Once you know how you want a room to function, what its natural architectural features are, and how traffic will flow through it, the time has come to reshuffle furniture. To save wear and tear on your body and on your furniture, however, pre plan your arrangement the easy way on paper.
By experimentally positioning and repositioning your furnishings with some plan in a paper, you can try lots of new ideas before setting on the best arrangement. A paper plan also can help you create a balance of furniture sizes, as well as colors and patterns, throughout your rooms.
Drawing a plan for room interior design and furnishings
Start with a sheet of ¼ inch graph paper and let each square represent one foot. Carefully measure your room and sketch its outline on the graph paper as shown at right. Be sure to indicate windows and doors (and the directions in which they swing), all electrical outlets, telephones and telephone jacks, light switches, the cable television entry point, and even furnace vents and cold-air returns in the floor and walls. Also indicate any architectural features, such as s fireplace, an archway, or built-in bookshelves.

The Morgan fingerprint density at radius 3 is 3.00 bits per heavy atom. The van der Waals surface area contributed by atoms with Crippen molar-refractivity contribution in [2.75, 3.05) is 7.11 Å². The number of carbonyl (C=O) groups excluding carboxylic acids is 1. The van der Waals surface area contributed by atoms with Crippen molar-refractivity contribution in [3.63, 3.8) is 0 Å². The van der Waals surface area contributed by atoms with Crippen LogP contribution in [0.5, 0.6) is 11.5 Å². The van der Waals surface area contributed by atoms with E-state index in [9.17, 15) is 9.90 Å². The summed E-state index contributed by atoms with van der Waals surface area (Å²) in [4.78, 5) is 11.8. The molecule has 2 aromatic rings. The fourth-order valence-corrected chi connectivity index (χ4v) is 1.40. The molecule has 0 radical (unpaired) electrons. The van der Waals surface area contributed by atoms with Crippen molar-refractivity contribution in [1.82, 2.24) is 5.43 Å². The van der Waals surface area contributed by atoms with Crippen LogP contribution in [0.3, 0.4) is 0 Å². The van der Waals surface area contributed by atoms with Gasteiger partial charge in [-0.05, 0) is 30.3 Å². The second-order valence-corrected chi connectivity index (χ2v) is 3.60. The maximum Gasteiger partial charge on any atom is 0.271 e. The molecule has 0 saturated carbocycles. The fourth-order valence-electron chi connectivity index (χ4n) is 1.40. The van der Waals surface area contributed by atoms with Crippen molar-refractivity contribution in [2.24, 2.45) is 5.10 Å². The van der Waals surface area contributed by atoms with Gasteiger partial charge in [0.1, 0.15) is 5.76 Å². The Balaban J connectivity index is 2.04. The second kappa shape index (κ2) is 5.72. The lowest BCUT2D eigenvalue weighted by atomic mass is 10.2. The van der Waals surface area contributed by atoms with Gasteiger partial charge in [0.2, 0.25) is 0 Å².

Now note the room’s traffic patterns on the plan, using lines and arrows; allow at least 2 feet (two graph paper squares) for each lane. (You can change the traffic lanes later as you position your furnishings.) leave at least a 3-foot clearance at all interior doorways, and try to allow 4 feet at an entry door.
To give your groupings adding interest, try to find a logical focus for each. If you don’t have an obvious one—such as a fireplace, a picture window with a good view, or built-in book and display shelving—don’t despair. You can create a focal point. For example, an unusual window treatment, an eye-riveting gallery wall, or a special storage unit would work well. Once you’ve found your center of interest, play it up by arranging your furnishings around it.